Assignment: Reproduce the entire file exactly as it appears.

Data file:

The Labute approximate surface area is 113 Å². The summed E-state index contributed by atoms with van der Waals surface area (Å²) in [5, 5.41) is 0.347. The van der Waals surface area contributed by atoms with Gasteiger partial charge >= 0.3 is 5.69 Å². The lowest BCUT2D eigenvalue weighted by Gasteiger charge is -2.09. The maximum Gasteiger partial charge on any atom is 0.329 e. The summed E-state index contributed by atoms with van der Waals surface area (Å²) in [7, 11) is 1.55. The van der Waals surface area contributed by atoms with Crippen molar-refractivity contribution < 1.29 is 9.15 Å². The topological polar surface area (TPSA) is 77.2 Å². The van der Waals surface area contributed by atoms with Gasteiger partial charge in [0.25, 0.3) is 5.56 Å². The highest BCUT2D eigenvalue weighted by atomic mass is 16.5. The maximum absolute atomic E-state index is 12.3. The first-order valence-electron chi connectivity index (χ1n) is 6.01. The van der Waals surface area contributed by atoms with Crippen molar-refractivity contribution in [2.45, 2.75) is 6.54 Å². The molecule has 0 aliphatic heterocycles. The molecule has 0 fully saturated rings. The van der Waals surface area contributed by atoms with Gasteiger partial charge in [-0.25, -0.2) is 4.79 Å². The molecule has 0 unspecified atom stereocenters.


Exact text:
The Labute approximate surface area is 113 Å². The summed E-state index contributed by atoms with van der Waals surface area (Å²) in [5, 5.41) is 0.347. The van der Waals surface area contributed by atoms with Gasteiger partial charge >= 0.3 is 5.69 Å². The lowest BCUT2D eigenvalue weighted by Gasteiger charge is -2.09. The maximum Gasteiger partial charge on any atom is 0.329 e. The summed E-state index contributed by atoms with van der Waals surface area (Å²) in [7, 11) is 1.55. The van der Waals surface area contributed by atoms with Crippen molar-refractivity contribution < 1.29 is 9.15 Å². The topological polar surface area (TPSA) is 77.2 Å². The van der Waals surface area contributed by atoms with Gasteiger partial charge in [0.25, 0.3) is 5.56 Å². The highest BCUT2D eigenvalue weighted by atomic mass is 16.5. The maximum absolute atomic E-state index is 12.3. The first-order valence-electron chi connectivity index (χ1n) is 6.01. The van der Waals surface area contributed by atoms with Crippen molar-refractivity contribution in [2.45, 2.75) is 6.54 Å². The molecule has 0 aliphatic heterocycles. The molecule has 0 fully saturated rings. The van der Waals surface area contributed by atoms with Gasteiger partial charge in [-0.25, -0.2) is 4.79 Å². The molecule has 0 unspecified atom stereocenters.